Upon granting a motion to dismiss for failure to state a claim, the court has discretion to allow leave to amend the complaint pursuant to Federal Rule of Civil Procedure 15(a). "Dismissal with prejudice and without leave to amend is not appropriate unless it is clear . . . that the complaint could not be saved by amendment." Eminence Capital, L.L.C. v. Aspeon, Inc., 316 F.3d 1048, 1052 (9th Cir. 2003).

B. Claims for Relief

1. Causes of Action Against Defendants Allen and Maddox Defendants argue that the FAC is devoid of any facts or conduct attributable to Allen or Maddox, Personnel Directors for the County of Sierra, other than vague assertions that they permitted unlawful activities to exist. Plaintiff counters that Allen and Maddox, by their position as duel Personnel Managers, had a duty over all County personnel, of implementation and oversight of all county policies, state and federal law, and the duty to make 2 sure all departments are in compliance of said policies and laws. 3

Plaintiff fails to identify any facts in the FAC that would 4 establish a cognizable claim against Allen or Maddox. Because 5 Plaintiff alleges that Allen and Maddox were supervisors, her 6 claims are based on respondeat superior and vicarious liability. 7 However, there is no respondeat superior or vicarious liability in 8 Section 1983 claims. See Taylor v. List, 880 F.2d 1040, 1045 (9th 9 Cir. 1989). Moreover, concerning the state law claims, Allen and Maddox are not responsible for the actions of other employees as a matter of law. Cal. Govt. Code § 820.8. Accordingly, Defendants' Motion to Dismiss all causes of action against Allen and Maddox is GRANTED WITH PREJUDICE. ///

2. County of Sierra

Defendants argue that since Plaintiff cannot establish an underlying constitutional violation against the individual defendants, her causes of action against the County of Sierra must fail. Defendants, without providing any analysis, rely on City of Los Angeles v. Heller, 475 U.S. 796 (1986) (per curium), a civil rights damages action in which the Supreme Court held that since a jury found that the defendant police officer did not inflict a constitutional injury on the plaintiff, there was no basis for liability against the city and the members of the police commission. Plaintiff does not oppose Defendants' arguments.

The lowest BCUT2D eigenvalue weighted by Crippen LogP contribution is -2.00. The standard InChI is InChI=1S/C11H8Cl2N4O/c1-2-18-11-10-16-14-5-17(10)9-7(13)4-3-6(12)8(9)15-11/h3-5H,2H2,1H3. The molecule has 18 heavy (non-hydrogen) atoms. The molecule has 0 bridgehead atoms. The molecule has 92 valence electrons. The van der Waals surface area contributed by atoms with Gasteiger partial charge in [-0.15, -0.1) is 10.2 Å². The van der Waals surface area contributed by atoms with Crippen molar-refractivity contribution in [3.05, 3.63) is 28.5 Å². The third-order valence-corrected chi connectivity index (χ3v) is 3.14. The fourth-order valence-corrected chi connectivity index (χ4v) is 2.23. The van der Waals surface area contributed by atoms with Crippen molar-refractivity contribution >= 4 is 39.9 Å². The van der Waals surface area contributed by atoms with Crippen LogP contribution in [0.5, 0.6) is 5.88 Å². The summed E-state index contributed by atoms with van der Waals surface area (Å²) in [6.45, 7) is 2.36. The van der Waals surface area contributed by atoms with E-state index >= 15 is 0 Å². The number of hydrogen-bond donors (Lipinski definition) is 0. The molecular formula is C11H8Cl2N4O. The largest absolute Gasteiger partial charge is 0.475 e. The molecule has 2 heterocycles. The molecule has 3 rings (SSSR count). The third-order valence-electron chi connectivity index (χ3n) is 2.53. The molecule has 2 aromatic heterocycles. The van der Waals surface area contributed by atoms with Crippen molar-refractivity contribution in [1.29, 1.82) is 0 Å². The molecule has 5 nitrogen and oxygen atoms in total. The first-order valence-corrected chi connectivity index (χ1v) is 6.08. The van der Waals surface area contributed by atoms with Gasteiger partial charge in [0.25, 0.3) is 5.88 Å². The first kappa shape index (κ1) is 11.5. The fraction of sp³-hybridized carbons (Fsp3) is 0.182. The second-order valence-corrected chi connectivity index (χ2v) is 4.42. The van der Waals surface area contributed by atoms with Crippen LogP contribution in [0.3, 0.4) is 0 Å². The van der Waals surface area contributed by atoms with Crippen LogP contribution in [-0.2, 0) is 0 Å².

Here, Plaintiff might be able to plead constitutional violations against the individual defendants. However, to state a claim against the County of Sierra, as a public entity it may be held liable only for a constitutional violation that was caused by 2 a policy, custom or practice of the public entity. Monell v. Dept. 3 of Social Services, 436 U.S. 658, 691 (1978). To plead a Monell 4 violation, Plaintiff must allege that the entity's policy or custom 5 must have been the "moving force" behind the alleged deprivation. 6

See Monell, 436 U.S. at 694. Moreover, an isolated, 7 unconstitutional incident, without more, cannot bind a 8 municipality. City of Oklahoma City v. Tuttle, 471 U.S. 808, 823 9 (1985). Plaintiff does not allege a Monell-type claim or provide any opposition to the County of Sierra's argument that it should be dismissed from this lawsuit. Accordingly, because there are no cognizable legal claims against the County of Sierra, the Court GRANTS WITH PREJUDICE Defendants' Motion to Dismiss the County of Sierra. ///

3. Invasion of Privacy

One type of constitutionally-protected privacy interest is "the individual interest in avoiding disclosure of personal matters. . . ." In re Crawford, 194 F.3d 954, 958 (9th Cir. 1999) (internal quotations omitted). Plaintiff's third cause of action alleges that Marks and Benson entered her office without permission and went through her personal items. Plaintiff's claim does not indicate how this alleged trespass constitutes a constitutional claim for invasion of privacy or how Defendants disclosed whatever personal information they allegedly found in her office. Accordingly, Defendants' Motion to Dismiss Plaintiff's third cause of action for invasion of privacy is GRANTED WITH LEAVE ...